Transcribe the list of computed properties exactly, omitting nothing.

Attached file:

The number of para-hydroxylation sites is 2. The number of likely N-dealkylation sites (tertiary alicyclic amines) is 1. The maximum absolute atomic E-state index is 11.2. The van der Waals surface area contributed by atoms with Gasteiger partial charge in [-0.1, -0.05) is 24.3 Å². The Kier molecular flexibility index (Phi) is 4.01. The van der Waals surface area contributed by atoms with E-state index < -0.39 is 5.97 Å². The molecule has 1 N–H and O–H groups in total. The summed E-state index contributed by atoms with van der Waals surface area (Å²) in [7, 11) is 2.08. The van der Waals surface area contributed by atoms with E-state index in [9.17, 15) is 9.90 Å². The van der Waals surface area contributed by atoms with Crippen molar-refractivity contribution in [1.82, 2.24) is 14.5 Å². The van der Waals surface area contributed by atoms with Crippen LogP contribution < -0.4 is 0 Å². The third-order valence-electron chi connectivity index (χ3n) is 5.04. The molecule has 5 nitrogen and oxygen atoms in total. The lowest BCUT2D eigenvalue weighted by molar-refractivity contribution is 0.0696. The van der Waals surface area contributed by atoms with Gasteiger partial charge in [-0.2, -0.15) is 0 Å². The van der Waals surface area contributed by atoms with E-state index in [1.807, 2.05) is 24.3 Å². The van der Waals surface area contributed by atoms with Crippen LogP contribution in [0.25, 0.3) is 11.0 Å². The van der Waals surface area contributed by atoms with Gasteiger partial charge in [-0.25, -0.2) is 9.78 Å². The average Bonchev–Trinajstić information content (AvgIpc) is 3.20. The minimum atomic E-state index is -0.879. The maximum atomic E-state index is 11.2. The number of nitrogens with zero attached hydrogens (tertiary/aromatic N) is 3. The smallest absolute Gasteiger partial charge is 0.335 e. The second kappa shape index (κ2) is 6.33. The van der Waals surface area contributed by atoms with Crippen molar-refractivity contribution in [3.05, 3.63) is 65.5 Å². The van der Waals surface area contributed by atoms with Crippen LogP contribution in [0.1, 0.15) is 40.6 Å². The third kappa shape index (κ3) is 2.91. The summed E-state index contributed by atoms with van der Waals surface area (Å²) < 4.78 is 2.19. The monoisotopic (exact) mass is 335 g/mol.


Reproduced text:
The number of para-hydroxylation sites is 2. The number of likely N-dealkylation sites (tertiary alicyclic amines) is 1. The maximum absolute atomic E-state index is 11.2. The van der Waals surface area contributed by atoms with Gasteiger partial charge in [-0.1, -0.05) is 24.3 Å². The Kier molecular flexibility index (Phi) is 4.01. The van der Waals surface area contributed by atoms with E-state index < -0.39 is 5.97 Å². The molecule has 1 N–H and O–H groups in total. The summed E-state index contributed by atoms with van der Waals surface area (Å²) in [7, 11) is 2.08. The van der Waals surface area contributed by atoms with E-state index in [9.17, 15) is 9.90 Å². The van der Waals surface area contributed by atoms with Crippen molar-refractivity contribution in [1.82, 2.24) is 14.5 Å². The van der Waals surface area contributed by atoms with Crippen LogP contribution < -0.4 is 0 Å². The third-order valence-electron chi connectivity index (χ3n) is 5.04. The molecule has 5 nitrogen and oxygen atoms in total. The lowest BCUT2D eigenvalue weighted by molar-refractivity contribution is 0.0696. The van der Waals surface area contributed by atoms with Gasteiger partial charge in [-0.2, -0.15) is 0 Å². The van der Waals surface area contributed by atoms with E-state index in [1.807, 2.05) is 24.3 Å². The van der Waals surface area contributed by atoms with Crippen LogP contribution in [0.25, 0.3) is 11.0 Å². The van der Waals surface area contributed by atoms with Gasteiger partial charge in [-0.25, -0.2) is 9.78 Å². The average Bonchev–Trinajstić information content (AvgIpc) is 3.20. The minimum atomic E-state index is -0.879. The maximum atomic E-state index is 11.2. The number of nitrogens with zero attached hydrogens (tertiary/aromatic N) is 3. The smallest absolute Gasteiger partial charge is 0.335 e. The second kappa shape index (κ2) is 6.33. The van der Waals surface area contributed by atoms with Crippen molar-refractivity contribution in [3.05, 3.63) is 65.5 Å². The van der Waals surface area contributed by atoms with Crippen LogP contribution in [0.1, 0.15) is 40.6 Å². The third kappa shape index (κ3) is 2.91. The summed E-state index contributed by atoms with van der Waals surface area (Å²) < 4.78 is 2.19. The monoisotopic (exact) mass is 335 g/mol.